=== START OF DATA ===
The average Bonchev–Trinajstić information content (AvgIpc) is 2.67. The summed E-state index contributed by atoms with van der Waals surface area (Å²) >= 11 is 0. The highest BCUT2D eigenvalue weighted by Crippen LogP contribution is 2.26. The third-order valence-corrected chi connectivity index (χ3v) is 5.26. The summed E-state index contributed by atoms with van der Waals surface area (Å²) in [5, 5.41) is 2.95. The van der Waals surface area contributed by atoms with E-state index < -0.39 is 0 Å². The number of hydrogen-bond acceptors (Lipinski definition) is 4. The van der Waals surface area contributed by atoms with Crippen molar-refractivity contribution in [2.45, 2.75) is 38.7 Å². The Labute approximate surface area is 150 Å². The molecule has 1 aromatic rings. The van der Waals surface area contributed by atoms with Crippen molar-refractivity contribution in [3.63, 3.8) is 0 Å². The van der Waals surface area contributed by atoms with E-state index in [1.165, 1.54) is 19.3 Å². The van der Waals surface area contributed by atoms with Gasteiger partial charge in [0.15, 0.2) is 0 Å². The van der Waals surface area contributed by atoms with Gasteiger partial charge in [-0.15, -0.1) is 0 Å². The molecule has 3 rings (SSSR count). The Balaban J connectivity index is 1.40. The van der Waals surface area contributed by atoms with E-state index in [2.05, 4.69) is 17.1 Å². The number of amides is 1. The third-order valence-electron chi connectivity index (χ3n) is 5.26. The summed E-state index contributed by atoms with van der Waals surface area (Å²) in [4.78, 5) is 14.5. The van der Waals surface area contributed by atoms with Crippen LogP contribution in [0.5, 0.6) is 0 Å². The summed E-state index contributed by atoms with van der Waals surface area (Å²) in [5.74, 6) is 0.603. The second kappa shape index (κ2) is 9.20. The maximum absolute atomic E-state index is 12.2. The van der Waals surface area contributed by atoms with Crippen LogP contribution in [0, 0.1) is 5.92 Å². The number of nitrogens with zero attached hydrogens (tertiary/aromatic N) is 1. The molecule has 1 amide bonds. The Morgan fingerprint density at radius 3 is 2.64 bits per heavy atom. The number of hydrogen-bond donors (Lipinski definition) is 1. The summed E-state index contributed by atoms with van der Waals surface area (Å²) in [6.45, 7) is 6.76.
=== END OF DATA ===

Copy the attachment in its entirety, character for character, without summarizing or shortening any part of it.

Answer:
The average Bonchev–Trinajstić information content (AvgIpc) is 2.67. The summed E-state index contributed by atoms with van der Waals surface area (Å²) >= 11 is 0. The highest BCUT2D eigenvalue weighted by Crippen LogP contribution is 2.26. The third-order valence-corrected chi connectivity index (χ3v) is 5.26. The summed E-state index contributed by atoms with van der Waals surface area (Å²) in [5, 5.41) is 2.95. The van der Waals surface area contributed by atoms with E-state index < -0.39 is 0 Å². The number of hydrogen-bond acceptors (Lipinski definition) is 4. The van der Waals surface area contributed by atoms with Crippen molar-refractivity contribution in [2.45, 2.75) is 38.7 Å². The Labute approximate surface area is 150 Å². The molecule has 1 aromatic rings. The van der Waals surface area contributed by atoms with Crippen molar-refractivity contribution in [3.63, 3.8) is 0 Å². The van der Waals surface area contributed by atoms with E-state index in [1.165, 1.54) is 19.3 Å². The van der Waals surface area contributed by atoms with Gasteiger partial charge in [0.15, 0.2) is 0 Å². The van der Waals surface area contributed by atoms with Gasteiger partial charge in [-0.15, -0.1) is 0 Å². The molecule has 3 rings (SSSR count). The Balaban J connectivity index is 1.40. The van der Waals surface area contributed by atoms with E-state index in [2.05, 4.69) is 17.1 Å². The number of amides is 1. The third-order valence-electron chi connectivity index (χ3n) is 5.26. The summed E-state index contributed by atoms with van der Waals surface area (Å²) in [4.78, 5) is 14.5. The van der Waals surface area contributed by atoms with Crippen LogP contribution in [0.5, 0.6) is 0 Å². The summed E-state index contributed by atoms with van der Waals surface area (Å²) in [5.74, 6) is 0.603. The second kappa shape index (κ2) is 9.20. The maximum absolute atomic E-state index is 12.2. The van der Waals surface area contributed by atoms with Crippen LogP contribution in [0, 0.1) is 5.92 Å². The number of nitrogens with zero attached hydrogens (tertiary/aromatic N) is 1. The molecule has 1 amide bonds. The Morgan fingerprint density at radius 3 is 2.64 bits per heavy atom. The number of hydrogen-bond donors (Lipinski definition) is 1. The summed E-state index contributed by atoms with van der Waals surface area (Å²) in [6.45, 7) is 6.76.